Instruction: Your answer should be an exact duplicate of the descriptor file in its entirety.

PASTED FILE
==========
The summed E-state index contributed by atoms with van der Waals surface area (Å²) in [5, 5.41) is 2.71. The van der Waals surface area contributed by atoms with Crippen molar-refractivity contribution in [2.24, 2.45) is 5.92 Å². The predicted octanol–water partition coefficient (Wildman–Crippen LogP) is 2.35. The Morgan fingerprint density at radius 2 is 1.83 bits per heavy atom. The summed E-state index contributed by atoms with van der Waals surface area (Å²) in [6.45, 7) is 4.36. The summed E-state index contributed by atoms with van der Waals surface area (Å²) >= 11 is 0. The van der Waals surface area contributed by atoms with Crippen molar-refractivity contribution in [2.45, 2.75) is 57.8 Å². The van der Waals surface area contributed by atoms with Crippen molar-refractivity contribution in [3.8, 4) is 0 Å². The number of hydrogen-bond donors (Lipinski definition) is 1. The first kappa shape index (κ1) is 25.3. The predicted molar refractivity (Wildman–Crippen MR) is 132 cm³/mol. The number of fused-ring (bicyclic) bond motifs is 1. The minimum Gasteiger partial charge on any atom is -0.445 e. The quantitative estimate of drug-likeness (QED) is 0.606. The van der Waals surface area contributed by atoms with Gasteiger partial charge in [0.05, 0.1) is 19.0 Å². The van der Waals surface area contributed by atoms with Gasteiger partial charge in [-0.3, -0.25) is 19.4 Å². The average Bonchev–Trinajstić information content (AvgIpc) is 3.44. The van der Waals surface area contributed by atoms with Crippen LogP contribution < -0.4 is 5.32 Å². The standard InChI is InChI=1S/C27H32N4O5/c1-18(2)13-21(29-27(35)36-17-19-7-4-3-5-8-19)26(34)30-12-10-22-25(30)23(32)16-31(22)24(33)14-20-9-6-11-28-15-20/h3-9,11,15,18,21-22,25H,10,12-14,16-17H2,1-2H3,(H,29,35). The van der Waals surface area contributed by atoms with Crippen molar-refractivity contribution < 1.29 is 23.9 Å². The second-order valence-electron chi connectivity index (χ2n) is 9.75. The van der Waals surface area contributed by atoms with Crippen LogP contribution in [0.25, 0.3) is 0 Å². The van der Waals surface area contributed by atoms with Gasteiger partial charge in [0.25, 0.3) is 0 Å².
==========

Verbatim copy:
The summed E-state index contributed by atoms with van der Waals surface area (Å²) in [5, 5.41) is 2.71. The van der Waals surface area contributed by atoms with Crippen molar-refractivity contribution in [2.24, 2.45) is 5.92 Å². The predicted octanol–water partition coefficient (Wildman–Crippen LogP) is 2.35. The Morgan fingerprint density at radius 2 is 1.83 bits per heavy atom. The summed E-state index contributed by atoms with van der Waals surface area (Å²) in [6.45, 7) is 4.36. The summed E-state index contributed by atoms with van der Waals surface area (Å²) >= 11 is 0. The van der Waals surface area contributed by atoms with Crippen molar-refractivity contribution in [2.45, 2.75) is 57.8 Å². The van der Waals surface area contributed by atoms with Crippen molar-refractivity contribution in [3.8, 4) is 0 Å². The number of hydrogen-bond donors (Lipinski definition) is 1. The first kappa shape index (κ1) is 25.3. The predicted molar refractivity (Wildman–Crippen MR) is 132 cm³/mol. The number of fused-ring (bicyclic) bond motifs is 1. The minimum Gasteiger partial charge on any atom is -0.445 e. The quantitative estimate of drug-likeness (QED) is 0.606. The van der Waals surface area contributed by atoms with Gasteiger partial charge in [0.05, 0.1) is 19.0 Å². The van der Waals surface area contributed by atoms with Gasteiger partial charge in [-0.3, -0.25) is 19.4 Å². The average Bonchev–Trinajstić information content (AvgIpc) is 3.44. The van der Waals surface area contributed by atoms with Crippen LogP contribution < -0.4 is 5.32 Å². The standard InChI is InChI=1S/C27H32N4O5/c1-18(2)13-21(29-27(35)36-17-19-7-4-3-5-8-19)26(34)30-12-10-22-25(30)23(32)16-31(22)24(33)14-20-9-6-11-28-15-20/h3-9,11,15,18,21-22,25H,10,12-14,16-17H2,1-2H3,(H,29,35). The van der Waals surface area contributed by atoms with Crippen molar-refractivity contribution < 1.29 is 23.9 Å². The second-order valence-electron chi connectivity index (χ2n) is 9.75. The van der Waals surface area contributed by atoms with Crippen LogP contribution in [0.25, 0.3) is 0 Å². The van der Waals surface area contributed by atoms with Gasteiger partial charge in [0.25, 0.3) is 0 Å².